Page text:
Winning the award for “most-discussed” is Hermann Nitsch’s 150 Action, which draws a crowd of animal rights protesters at the gates. Part crucifixion scene, part ’70s pagan horror movie, the three-hour ritual is observed by a crowd clutching their lattes particularly tightly. Nitsch, nearing 80, looks on from a chair like Bad Santa as a large team of impassive minions, dressed in white, do his bidding. A brass and synth player provide the discordant tones as, one after another, notably good-looking nudes are hung from crosses and fed beakers of congealing blood.

It all reminds me of Kink, the documentary about a BDSM production company, in which the participants describe better knowing themselves after testing their endurance to extremes. One of the 150 Action volunteers tells me that many of the participants are vegetarian, and at least one is vegan, so in addition to testing their endurance, I presume their minds are doing similar ethical loop-de-loops as mine. With the bull brought on site as a headless carcass, it doesn’t feel as though we are watching an animal debased for entertainment – unlike, say, schoolboys punting a dead cat down the road – so much as utilised for ceremonial reverie. But then, to what purpose? The only meaning 150 Action provides me is a reminder that the meat we consume was once a vulnerable, living animal, just like the quivering human bodies strung up alongside. But then, perhaps that meaning is contextualised by the protesters outside, and had there been a religious protest I would instead be pondering profanity.

Despite Mofo’s dependably dark content, 2017 seems to be the first year that the festival has lost any friends. But let’s say we lost Mofo itself. Let’s say the sub-bass frequencies, or global warming, or protests, crumble this gathering into the Tasman Sea. What then? The alternative is cultural elitism, of arts festivals that bill national treasures alongside only the most palatable minorities.

That Dark Mofo can program on its own terms and still bring a tourist boom to Tasmania is remarkable. This year, for the first time, P&O Cruises’ Pacific Jewel sailed into Constitution Dock with 2000 punters from Sydney, boosting the local economy by more than $1 million. Even though the lord mayor, Sue Hickey, objected to 150 Action, Hobart City Council has generally embraced the festival, with banners hung from lampposts. The state government has invested $10.5 million over 5 years. All manner of unlikely local institutions have handed over their buildings, from the Real Tennis Club (its members, dressed in whites, give black-clad revellers late-night lessons) to the Freemasons, who have not only been persuaded to open their temple to women, but to an inflatable snake lady who takes up the whole damn space.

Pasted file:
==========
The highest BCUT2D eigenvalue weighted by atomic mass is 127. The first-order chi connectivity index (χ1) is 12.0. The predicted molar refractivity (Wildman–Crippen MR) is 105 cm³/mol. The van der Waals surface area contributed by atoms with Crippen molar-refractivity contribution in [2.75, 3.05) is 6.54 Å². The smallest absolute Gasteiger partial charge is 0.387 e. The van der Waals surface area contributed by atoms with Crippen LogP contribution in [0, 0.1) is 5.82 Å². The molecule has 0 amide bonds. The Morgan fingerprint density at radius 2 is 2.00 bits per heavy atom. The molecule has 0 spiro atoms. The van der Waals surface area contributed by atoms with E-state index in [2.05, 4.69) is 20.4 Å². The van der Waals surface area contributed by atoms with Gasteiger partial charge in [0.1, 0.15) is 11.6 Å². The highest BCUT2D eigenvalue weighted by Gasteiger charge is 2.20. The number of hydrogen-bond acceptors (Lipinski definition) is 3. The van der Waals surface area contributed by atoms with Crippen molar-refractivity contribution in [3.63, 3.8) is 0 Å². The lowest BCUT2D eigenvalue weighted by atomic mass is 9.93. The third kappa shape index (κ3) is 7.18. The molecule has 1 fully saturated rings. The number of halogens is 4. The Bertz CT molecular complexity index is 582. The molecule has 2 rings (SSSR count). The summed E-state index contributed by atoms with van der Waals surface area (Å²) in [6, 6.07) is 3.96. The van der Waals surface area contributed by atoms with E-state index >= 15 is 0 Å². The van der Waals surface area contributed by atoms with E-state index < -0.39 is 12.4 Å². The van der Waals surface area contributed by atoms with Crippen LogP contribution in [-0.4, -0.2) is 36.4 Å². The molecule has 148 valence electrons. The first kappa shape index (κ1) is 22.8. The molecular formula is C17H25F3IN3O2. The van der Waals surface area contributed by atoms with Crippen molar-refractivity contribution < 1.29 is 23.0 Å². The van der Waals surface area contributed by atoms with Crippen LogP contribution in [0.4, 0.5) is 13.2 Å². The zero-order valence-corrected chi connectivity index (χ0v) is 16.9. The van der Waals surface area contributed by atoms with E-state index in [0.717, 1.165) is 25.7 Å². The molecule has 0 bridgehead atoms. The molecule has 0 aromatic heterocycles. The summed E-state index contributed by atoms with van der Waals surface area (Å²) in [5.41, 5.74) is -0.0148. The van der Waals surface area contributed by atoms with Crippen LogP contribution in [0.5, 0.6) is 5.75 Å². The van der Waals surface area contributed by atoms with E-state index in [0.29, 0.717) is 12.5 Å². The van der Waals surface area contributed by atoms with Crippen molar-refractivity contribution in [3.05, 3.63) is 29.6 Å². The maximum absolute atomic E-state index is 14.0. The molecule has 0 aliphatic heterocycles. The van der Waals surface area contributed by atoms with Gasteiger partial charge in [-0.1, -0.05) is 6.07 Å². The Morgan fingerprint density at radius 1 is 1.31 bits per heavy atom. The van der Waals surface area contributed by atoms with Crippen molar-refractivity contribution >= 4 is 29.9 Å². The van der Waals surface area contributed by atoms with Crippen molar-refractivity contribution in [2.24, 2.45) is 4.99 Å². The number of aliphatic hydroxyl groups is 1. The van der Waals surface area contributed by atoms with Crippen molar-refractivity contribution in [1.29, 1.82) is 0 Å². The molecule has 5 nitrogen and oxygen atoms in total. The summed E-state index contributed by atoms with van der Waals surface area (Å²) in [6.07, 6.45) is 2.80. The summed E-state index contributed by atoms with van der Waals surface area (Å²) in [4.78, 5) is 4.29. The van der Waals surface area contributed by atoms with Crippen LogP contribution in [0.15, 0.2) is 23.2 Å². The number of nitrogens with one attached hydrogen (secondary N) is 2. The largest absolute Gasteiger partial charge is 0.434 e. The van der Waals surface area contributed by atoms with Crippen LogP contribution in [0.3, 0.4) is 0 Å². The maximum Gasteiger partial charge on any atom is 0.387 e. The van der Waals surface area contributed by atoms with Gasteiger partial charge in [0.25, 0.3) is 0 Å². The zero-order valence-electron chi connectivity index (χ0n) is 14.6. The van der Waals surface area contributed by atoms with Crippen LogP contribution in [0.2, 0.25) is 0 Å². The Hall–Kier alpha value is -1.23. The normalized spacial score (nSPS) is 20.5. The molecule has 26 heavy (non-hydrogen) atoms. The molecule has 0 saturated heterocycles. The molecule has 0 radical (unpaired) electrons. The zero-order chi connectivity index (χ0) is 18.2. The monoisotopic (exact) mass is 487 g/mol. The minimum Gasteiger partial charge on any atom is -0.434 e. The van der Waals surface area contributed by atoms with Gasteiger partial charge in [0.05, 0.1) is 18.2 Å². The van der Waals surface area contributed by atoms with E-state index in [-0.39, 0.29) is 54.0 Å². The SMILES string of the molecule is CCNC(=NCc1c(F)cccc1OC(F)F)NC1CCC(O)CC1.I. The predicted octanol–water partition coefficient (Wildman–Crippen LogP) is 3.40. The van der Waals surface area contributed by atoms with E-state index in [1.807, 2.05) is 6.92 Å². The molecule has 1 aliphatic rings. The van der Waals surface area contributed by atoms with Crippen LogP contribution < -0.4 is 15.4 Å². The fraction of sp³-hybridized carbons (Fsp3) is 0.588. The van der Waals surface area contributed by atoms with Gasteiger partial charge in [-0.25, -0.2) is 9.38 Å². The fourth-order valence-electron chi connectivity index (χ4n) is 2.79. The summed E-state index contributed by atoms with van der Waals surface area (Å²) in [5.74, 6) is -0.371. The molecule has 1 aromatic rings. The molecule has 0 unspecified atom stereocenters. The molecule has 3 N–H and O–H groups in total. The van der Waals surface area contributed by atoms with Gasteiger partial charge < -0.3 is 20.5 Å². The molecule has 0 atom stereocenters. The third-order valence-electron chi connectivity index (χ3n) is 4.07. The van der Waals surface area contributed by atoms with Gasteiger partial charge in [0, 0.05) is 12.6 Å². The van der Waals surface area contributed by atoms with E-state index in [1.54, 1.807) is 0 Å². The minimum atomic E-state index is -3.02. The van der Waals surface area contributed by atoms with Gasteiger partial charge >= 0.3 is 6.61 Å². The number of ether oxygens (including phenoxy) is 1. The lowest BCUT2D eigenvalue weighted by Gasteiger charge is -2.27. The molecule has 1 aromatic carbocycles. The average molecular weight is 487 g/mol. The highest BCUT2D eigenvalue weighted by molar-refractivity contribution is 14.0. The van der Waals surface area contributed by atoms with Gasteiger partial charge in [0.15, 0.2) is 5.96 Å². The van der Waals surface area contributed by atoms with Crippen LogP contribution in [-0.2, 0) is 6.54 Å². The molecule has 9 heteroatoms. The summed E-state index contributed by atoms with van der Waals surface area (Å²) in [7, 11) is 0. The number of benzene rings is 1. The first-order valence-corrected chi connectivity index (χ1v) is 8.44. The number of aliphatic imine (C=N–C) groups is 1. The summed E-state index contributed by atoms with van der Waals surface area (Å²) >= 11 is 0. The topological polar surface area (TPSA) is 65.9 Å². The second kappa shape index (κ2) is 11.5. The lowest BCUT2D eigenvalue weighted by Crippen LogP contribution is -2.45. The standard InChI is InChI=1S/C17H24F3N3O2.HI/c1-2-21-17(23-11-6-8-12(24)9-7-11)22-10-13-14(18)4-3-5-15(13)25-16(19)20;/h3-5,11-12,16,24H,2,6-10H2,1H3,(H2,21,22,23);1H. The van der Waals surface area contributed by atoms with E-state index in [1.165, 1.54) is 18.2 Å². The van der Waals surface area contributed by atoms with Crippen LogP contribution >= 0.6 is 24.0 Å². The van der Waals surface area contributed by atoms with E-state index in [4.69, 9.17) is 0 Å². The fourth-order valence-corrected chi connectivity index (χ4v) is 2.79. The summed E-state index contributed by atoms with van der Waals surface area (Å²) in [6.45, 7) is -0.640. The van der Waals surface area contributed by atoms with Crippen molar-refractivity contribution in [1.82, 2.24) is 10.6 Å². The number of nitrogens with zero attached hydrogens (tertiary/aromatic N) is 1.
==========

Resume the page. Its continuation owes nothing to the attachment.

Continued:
While it’s never the press focus, Dark Mofo’s sense of community is its heartbeat; after all, it’s the brainchild of a man who built a world-class museum in his unassuming childhood suburb. Food doesn’t come from a semi-circle of vendors, it’s in the form of a come-one-come-all banquet hall, and bursting with local produce. While locals often ignore the more esoteric ticketed events, every year the largest, most life-affirming spectacles, such as 2017’s iy_Project in Dark Park, are free. This year’s Mofo comes to a fiery end with the Ogoh-ogoh Burning. The Indonesian demon is paraded from Salamanca Place to Dark Park in a traditional cleansing ritual. Over the course of the festival, more than 15,000 punters have scribbled down their darkest thoughts and fed them into the papier-mâché structure. Now it is set alight to the beats of Tasmanian samba percussion orchestra Chicada. It’s a closing spectacle that seems to be a thank you to the locals, of all ages. And what community couldn’t benefit from a ceremonial purge?

Jenny Valentish

Jenny Valentish is a journalist and novelist, and the author of Woman of Substances. Her latest book is Everything Harder Than Everyone Else.